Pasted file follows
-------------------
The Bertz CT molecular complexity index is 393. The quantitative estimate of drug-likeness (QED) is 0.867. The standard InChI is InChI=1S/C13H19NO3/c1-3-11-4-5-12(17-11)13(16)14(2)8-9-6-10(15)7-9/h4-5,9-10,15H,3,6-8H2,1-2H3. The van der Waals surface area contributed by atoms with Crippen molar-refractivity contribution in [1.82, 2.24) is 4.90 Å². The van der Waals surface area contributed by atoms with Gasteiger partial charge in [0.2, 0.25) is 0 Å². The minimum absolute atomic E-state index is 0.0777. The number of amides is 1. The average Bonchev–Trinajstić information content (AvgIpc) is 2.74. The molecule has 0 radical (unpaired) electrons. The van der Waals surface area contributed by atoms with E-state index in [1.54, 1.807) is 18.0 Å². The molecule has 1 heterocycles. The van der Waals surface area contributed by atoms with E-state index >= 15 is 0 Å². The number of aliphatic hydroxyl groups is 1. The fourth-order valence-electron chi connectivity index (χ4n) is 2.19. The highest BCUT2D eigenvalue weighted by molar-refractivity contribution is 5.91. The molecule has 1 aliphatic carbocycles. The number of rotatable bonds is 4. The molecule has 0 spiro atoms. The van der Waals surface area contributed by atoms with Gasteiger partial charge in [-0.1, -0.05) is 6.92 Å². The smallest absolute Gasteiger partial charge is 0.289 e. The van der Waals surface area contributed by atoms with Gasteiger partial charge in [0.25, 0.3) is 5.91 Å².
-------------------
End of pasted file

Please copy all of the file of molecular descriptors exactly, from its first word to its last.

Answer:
The Bertz CT molecular complexity index is 393. The quantitative estimate of drug-likeness (QED) is 0.867. The standard InChI is InChI=1S/C13H19NO3/c1-3-11-4-5-12(17-11)13(16)14(2)8-9-6-10(15)7-9/h4-5,9-10,15H,3,6-8H2,1-2H3. The van der Waals surface area contributed by atoms with Crippen molar-refractivity contribution in [1.82, 2.24) is 4.90 Å². The van der Waals surface area contributed by atoms with Gasteiger partial charge in [0.2, 0.25) is 0 Å². The minimum absolute atomic E-state index is 0.0777. The number of amides is 1. The average Bonchev–Trinajstić information content (AvgIpc) is 2.74. The molecule has 0 radical (unpaired) electrons. The van der Waals surface area contributed by atoms with E-state index in [1.54, 1.807) is 18.0 Å². The molecule has 1 heterocycles. The van der Waals surface area contributed by atoms with E-state index >= 15 is 0 Å². The number of aliphatic hydroxyl groups is 1. The fourth-order valence-electron chi connectivity index (χ4n) is 2.19. The highest BCUT2D eigenvalue weighted by molar-refractivity contribution is 5.91. The molecule has 1 aliphatic carbocycles. The number of rotatable bonds is 4. The molecule has 0 spiro atoms. The van der Waals surface area contributed by atoms with Gasteiger partial charge in [-0.1, -0.05) is 6.92 Å². The smallest absolute Gasteiger partial charge is 0.289 e. The van der Waals surface area contributed by atoms with Gasteiger partial charge in [0.25, 0.3) is 5.91 Å².